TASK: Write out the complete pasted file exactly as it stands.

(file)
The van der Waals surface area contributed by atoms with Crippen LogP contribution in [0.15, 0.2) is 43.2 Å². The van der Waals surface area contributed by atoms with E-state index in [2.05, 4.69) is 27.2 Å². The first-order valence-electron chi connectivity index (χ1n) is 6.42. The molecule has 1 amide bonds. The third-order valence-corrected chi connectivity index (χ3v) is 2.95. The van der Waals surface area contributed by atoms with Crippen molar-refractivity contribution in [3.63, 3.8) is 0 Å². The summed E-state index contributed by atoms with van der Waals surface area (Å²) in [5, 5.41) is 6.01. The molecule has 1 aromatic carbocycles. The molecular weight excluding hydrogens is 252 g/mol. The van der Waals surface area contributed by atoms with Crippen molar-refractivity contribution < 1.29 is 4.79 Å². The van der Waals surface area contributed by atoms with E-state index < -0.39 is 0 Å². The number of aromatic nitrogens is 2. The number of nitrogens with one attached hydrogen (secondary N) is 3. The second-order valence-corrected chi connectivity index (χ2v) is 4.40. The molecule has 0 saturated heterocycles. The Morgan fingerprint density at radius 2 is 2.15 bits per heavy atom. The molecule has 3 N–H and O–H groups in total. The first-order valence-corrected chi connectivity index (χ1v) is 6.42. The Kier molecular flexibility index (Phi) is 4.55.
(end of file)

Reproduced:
The van der Waals surface area contributed by atoms with Crippen LogP contribution in [0.15, 0.2) is 43.2 Å². The van der Waals surface area contributed by atoms with E-state index in [2.05, 4.69) is 27.2 Å². The first-order valence-electron chi connectivity index (χ1n) is 6.42. The molecule has 1 amide bonds. The third-order valence-corrected chi connectivity index (χ3v) is 2.95. The van der Waals surface area contributed by atoms with Crippen molar-refractivity contribution in [3.63, 3.8) is 0 Å². The summed E-state index contributed by atoms with van der Waals surface area (Å²) in [5, 5.41) is 6.01. The molecule has 1 aromatic carbocycles. The molecular weight excluding hydrogens is 252 g/mol. The van der Waals surface area contributed by atoms with Crippen molar-refractivity contribution < 1.29 is 4.79 Å². The van der Waals surface area contributed by atoms with E-state index < -0.39 is 0 Å². The number of aromatic nitrogens is 2. The number of nitrogens with one attached hydrogen (secondary N) is 3. The second-order valence-corrected chi connectivity index (χ2v) is 4.40. The molecule has 0 saturated heterocycles. The Morgan fingerprint density at radius 2 is 2.15 bits per heavy atom. The molecule has 3 N–H and O–H groups in total. The first-order valence-corrected chi connectivity index (χ1v) is 6.42. The Kier molecular flexibility index (Phi) is 4.55.